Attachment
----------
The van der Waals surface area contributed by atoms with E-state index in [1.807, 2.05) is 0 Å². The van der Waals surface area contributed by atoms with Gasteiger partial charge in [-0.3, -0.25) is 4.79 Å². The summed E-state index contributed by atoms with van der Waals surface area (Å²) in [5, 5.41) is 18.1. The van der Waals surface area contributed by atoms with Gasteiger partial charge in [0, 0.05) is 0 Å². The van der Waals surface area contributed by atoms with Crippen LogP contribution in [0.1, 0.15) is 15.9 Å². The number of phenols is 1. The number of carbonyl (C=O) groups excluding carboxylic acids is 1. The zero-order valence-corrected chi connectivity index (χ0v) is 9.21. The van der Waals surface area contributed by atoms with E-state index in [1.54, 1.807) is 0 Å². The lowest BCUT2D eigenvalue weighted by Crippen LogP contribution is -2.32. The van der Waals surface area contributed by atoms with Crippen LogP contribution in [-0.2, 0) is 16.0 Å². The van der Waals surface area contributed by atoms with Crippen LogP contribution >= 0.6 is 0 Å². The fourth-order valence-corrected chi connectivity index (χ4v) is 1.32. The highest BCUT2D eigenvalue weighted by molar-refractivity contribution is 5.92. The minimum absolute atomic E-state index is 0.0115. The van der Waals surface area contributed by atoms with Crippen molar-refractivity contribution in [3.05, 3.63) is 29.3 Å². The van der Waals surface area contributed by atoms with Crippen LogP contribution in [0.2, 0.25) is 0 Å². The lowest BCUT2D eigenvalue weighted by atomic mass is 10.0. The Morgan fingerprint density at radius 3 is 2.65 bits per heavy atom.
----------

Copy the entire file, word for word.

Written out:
The van der Waals surface area contributed by atoms with E-state index in [1.807, 2.05) is 0 Å². The van der Waals surface area contributed by atoms with Gasteiger partial charge in [-0.3, -0.25) is 4.79 Å². The summed E-state index contributed by atoms with van der Waals surface area (Å²) in [5, 5.41) is 18.1. The van der Waals surface area contributed by atoms with Gasteiger partial charge in [0, 0.05) is 0 Å². The van der Waals surface area contributed by atoms with Crippen LogP contribution in [0.1, 0.15) is 15.9 Å². The number of phenols is 1. The number of carbonyl (C=O) groups excluding carboxylic acids is 1. The zero-order valence-corrected chi connectivity index (χ0v) is 9.21. The van der Waals surface area contributed by atoms with E-state index in [1.54, 1.807) is 0 Å². The lowest BCUT2D eigenvalue weighted by Crippen LogP contribution is -2.32. The van der Waals surface area contributed by atoms with Crippen LogP contribution in [-0.2, 0) is 16.0 Å². The van der Waals surface area contributed by atoms with Crippen LogP contribution >= 0.6 is 0 Å². The fourth-order valence-corrected chi connectivity index (χ4v) is 1.32. The highest BCUT2D eigenvalue weighted by molar-refractivity contribution is 5.92. The minimum absolute atomic E-state index is 0.0115. The van der Waals surface area contributed by atoms with Crippen molar-refractivity contribution in [3.05, 3.63) is 29.3 Å². The van der Waals surface area contributed by atoms with Crippen LogP contribution in [0.2, 0.25) is 0 Å². The lowest BCUT2D eigenvalue weighted by atomic mass is 10.0. The Morgan fingerprint density at radius 3 is 2.65 bits per heavy atom.